I’m at that awkward age. Wait. There’s nothing awkward about it, except when I try to walk. Tall, old and overweight, I have a kind of Humpty Dumpty gate — with a decided teeter. The teeter (or totter) was caused by a second brain surgery to fix brain radiation damage caused by lasers after the first surgery to remove a tumor*. The result is continued brain necrosis and, apparently, a scalpel slice a little too close to my motor nerves.
I am chubby because one of the treatments involves steroids, which does all sorts of things, including the creation of a ravenous appetite. I am chubby because it is difficult to exercise and I hate doing it. I am chubby because I like to eat. And I’m not visualizing kale or broccolini when I say, “eat.” I’m thinking Pecan pie.
|This is why I'm no longer invisible|
So, to get to the point, at 6’2” and 278 pounds, I am not the invisible old man I once was. As many of you who have gone beyond the half-century mark already know, you may not be waited on in the order of your arrival at retail counters because you’ve become at least partially invisible. I experienced that before I became larger-than-life in (in a purely physical sense). A cane, which is necessary most of the time, nonetheless adds to the unintentional drama of my presence. Children stare. I once wore a hat to prevent additional melanoma from forming on my bald skull, but the hat seemed like gilding the lily. As a writer, I think it is in my nature to prefer to observe than be observed. At the moment, that is difficult. However, I’ve already lost a bit of height. And it’s quite possible that as I suffer, as we all do, the inevitable dematerialization of old age that eventually I will again be a wisp of my former self. Invisible once again.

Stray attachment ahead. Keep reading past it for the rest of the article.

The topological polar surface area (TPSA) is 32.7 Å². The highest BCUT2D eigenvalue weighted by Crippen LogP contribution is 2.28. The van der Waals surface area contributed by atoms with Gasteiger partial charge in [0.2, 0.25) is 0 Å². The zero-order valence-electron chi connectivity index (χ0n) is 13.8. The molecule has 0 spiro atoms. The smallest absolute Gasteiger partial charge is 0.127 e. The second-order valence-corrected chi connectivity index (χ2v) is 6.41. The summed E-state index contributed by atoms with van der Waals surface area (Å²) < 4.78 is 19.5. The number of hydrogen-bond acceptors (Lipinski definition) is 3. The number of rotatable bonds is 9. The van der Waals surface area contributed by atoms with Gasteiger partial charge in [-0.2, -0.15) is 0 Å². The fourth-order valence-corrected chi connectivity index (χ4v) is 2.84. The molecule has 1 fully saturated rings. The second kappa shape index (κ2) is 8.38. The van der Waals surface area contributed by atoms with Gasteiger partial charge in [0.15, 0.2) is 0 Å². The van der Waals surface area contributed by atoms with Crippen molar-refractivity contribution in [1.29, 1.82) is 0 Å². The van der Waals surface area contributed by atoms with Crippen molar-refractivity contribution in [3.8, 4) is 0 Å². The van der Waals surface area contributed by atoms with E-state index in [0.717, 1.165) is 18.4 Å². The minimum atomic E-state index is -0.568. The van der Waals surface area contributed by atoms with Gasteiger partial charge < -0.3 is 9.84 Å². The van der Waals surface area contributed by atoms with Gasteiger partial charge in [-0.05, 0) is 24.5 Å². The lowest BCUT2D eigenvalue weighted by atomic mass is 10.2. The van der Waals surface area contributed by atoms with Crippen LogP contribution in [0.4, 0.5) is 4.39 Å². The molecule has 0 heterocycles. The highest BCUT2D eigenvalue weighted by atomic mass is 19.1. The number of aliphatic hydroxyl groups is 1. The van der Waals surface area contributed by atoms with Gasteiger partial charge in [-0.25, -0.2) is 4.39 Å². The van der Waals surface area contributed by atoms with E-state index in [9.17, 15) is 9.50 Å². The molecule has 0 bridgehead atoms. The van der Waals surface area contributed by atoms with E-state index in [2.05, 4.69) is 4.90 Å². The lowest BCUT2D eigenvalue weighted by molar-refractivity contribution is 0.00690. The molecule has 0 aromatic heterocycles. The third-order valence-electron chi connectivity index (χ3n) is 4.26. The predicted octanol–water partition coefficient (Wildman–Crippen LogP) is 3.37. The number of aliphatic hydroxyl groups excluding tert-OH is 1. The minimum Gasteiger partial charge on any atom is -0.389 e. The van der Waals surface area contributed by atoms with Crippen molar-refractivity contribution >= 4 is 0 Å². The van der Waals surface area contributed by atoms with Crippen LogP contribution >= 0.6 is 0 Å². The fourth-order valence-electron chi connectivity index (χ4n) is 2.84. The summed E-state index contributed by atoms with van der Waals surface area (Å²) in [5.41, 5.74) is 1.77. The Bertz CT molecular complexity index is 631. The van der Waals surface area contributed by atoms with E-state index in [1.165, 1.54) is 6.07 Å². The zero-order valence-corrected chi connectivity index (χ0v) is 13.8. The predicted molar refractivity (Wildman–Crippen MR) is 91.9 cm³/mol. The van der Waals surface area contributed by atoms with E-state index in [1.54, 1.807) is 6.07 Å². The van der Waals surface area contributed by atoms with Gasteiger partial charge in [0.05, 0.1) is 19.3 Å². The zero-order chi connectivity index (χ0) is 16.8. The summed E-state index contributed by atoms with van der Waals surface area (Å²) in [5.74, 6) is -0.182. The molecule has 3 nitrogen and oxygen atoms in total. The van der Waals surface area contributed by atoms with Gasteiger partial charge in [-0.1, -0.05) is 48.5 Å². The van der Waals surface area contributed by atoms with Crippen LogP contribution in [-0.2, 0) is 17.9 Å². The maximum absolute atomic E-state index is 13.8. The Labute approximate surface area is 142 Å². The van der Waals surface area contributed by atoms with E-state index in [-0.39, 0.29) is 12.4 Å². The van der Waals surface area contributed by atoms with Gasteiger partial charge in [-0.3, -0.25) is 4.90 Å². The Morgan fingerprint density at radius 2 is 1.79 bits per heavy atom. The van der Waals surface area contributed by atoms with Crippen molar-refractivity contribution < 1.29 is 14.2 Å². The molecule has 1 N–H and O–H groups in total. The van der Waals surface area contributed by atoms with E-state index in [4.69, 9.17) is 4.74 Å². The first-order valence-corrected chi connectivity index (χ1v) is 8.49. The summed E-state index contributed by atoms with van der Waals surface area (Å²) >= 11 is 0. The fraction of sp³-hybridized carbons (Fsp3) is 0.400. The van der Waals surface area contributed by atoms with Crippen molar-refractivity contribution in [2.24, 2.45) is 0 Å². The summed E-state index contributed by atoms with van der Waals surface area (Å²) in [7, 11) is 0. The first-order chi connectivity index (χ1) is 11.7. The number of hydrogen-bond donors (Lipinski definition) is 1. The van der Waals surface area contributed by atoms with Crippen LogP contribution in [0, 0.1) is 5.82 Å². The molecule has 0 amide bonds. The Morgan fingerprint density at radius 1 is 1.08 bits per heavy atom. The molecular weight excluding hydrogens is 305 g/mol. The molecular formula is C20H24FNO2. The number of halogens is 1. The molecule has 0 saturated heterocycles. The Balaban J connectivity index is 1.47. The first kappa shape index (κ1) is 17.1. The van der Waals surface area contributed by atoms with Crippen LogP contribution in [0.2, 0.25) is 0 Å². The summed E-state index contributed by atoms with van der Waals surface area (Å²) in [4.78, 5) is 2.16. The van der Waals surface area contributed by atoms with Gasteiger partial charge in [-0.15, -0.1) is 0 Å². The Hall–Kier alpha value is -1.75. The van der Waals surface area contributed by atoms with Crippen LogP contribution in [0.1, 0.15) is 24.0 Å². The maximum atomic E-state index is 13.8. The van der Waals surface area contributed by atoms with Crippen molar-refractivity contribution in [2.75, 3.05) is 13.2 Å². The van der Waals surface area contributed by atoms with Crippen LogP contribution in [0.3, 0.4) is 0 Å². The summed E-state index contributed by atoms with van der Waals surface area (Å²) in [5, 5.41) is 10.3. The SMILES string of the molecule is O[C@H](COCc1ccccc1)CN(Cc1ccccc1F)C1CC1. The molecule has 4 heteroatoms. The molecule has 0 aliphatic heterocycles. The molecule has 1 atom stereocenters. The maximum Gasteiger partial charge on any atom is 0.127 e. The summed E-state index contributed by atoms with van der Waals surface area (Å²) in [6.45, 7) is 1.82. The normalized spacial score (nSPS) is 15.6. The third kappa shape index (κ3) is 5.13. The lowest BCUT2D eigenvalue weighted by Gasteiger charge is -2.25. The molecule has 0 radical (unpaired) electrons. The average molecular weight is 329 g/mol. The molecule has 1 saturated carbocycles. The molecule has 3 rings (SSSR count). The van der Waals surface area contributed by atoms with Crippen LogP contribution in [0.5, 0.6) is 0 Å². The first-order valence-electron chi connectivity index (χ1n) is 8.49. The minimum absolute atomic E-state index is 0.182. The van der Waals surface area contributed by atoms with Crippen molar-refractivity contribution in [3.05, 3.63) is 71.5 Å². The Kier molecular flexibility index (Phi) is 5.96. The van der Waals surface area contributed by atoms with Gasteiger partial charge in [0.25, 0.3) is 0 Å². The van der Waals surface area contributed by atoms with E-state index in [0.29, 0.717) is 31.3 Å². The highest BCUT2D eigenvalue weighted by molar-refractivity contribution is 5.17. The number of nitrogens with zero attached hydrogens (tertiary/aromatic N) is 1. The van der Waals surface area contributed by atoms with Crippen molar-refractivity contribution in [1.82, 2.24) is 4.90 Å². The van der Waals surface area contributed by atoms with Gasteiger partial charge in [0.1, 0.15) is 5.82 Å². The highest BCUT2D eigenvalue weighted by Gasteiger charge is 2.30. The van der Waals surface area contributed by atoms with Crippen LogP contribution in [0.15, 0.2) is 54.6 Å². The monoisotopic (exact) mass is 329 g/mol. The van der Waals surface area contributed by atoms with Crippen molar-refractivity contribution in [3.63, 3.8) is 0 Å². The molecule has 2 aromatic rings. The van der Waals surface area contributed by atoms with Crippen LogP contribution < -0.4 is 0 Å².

But there are other ways to be invisible. Being a midlist writer is one. I flatter myself a little by defining my achievement level that high, but the process of elimination makes it the only category I can use. I am not a best selling author or a literary giant, yet I’m not a new, promising, or emerging writer. A big writer, yes, thanks to the pecan pie, but not in the sense of being recognized as a writer. On the other hand, I’m published. I am thankful. The problem for many of us in that category is that, as it is in other fields in these days of corporate rule, we have not become brand names. We are an unfamiliar box of cereal on the shelf, one that might make you simultaneously curious and wary. Though, as a midlist writer, we might feel lucky to be on the shelf at all. My point is that if you are a crime fiction fan, the supply of fantastic books is endless. Look a little deeper or farther and you will be pleasantly surprised by what you find.
I’m not complaining. Certainly breaking in— getting one’s first book published, let alone reviewed — is tough enough. And I’m aware there are those who would wish some of these old, midlist fogies just get out of the way. Eventually, we will. In the meantime, like old character actors, we’re going to work as long as we can because writing is what we do. And while I will not presume to choose whom, among the living midlist writers you should check out, I am recommending you look for them (us).
Also, I’m not asking you to give up reading NYT best-selling authors. They’re best selling for a reason. I am an avid fan of many of them. But maybe, instead of reading James Patterson’s 20th book of the month, you could wander around the bookstore, library, flea market or Internet to check out others who come highly recommended, but haven’t achieved brand-name status, whose books aren’t stacked on a table by the store’s front door or taking up a full page ad in the Times. Some of us have stopped writing but have reissued very worthwhile early works. Others of us continue to write and have both old and new works available.
There are important discussions about how the changes in the publishing landscape not only affect bookstores and readers and publishers, but how serious it is for midlist writers. This situation is often lost in the loud debate between Amazon and the few remaining major publishers in which Amazon is the one usually demonized.
*P.S. For the medically minded, more on this story can be found here.